• 21st A

    Posted on August 28, 2017 by in Reflections on Sunday Gospels

    Acknowledge with your Life (from FOLLOWING IN THE FOOTSTEPS OF JESUS by Jose A Pagola

    Who do you say that I am?” All the synoptic writers reported on this question that Jesus asked his disciples in the region of Caesarea Philippi.  It was very important for the early Christians to remember again and again whom they were following, how they were collaborating in his plan and for whom they were risking their lives.

              When we hear this question today, we tend to mouth the formulas that Christianity has fondly repeated for centuries:  Jesus is the Son of God made man, the Savior of the world, the Redeemer of the human race and so on.  But by just pronouncing these words is that enough to make us followers of Jesus? Unfortunately they are frequently formulas learned at an early age, routinely accepted, repeated meaninglessly, and affirmed but not lived.

              We believe in Jesus out of custom, a pious disposition, or upbring, but we live without understanding the originality of his life, or having heard the newness of his call, or being drawn by his mysterious love and inspired by his freedom, without any effort to follow the path he traced.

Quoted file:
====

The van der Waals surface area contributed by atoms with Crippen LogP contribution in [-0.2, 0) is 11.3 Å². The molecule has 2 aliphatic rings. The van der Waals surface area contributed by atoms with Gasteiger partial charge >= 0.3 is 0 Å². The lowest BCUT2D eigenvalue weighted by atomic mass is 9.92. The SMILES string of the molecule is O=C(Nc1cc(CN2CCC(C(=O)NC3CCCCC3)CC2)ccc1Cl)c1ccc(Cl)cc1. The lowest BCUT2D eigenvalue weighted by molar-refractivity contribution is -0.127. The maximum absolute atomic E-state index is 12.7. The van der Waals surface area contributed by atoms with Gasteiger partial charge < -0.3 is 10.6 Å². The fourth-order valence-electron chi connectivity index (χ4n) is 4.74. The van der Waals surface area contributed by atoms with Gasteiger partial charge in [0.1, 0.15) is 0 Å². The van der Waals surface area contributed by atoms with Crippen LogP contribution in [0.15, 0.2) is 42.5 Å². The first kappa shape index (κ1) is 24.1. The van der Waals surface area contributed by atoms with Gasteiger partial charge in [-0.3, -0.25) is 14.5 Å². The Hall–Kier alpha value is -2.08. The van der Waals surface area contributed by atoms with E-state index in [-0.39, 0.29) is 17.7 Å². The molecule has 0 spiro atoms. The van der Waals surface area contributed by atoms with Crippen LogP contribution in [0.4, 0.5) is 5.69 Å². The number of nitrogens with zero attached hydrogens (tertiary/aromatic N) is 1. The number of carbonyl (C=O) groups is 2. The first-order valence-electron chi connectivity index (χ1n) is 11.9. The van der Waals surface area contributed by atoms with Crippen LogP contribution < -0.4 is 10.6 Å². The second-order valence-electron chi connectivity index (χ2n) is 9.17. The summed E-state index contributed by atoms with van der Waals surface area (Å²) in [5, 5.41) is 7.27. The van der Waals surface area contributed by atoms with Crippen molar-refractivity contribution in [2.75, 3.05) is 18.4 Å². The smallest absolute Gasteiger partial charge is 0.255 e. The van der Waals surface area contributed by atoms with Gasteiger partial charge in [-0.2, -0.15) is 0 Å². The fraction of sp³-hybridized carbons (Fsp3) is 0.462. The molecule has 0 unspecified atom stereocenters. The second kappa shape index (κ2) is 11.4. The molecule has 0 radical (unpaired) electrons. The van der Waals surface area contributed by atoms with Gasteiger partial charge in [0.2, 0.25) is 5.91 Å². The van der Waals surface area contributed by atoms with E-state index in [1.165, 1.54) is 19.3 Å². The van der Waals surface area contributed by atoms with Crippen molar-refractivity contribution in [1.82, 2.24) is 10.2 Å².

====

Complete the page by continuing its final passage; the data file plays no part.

We adore him as God, but he is not the center of our lives.  We acknowledge him as “Teacher” but we are not motivated by what motivated his life.  We live as followers of a religion, but we are not disciples of Jesus.

              In spite of their intended purpose, the “orthodoxy” of our doctrinal formulas can provide a security which at the same time dispenses with a living encounter with Jesus. There are very ”orthodox” Christians who live an instinctive religiosity, but have no experience of what it is to be nourished by Jesus.  They feel they are guardians of the faith, even boast of their orthodoxy, but do not know personally the dynamism of the Spirit of Jesus.

              Let’s not fool ourselves.  Each of us has to stand before Jesus, look into our hearts, and listen in the depths of our being to his words “Who am I truly for you all? The answer to this question must be seen in the quality of our lives, more than heard in sublime words.

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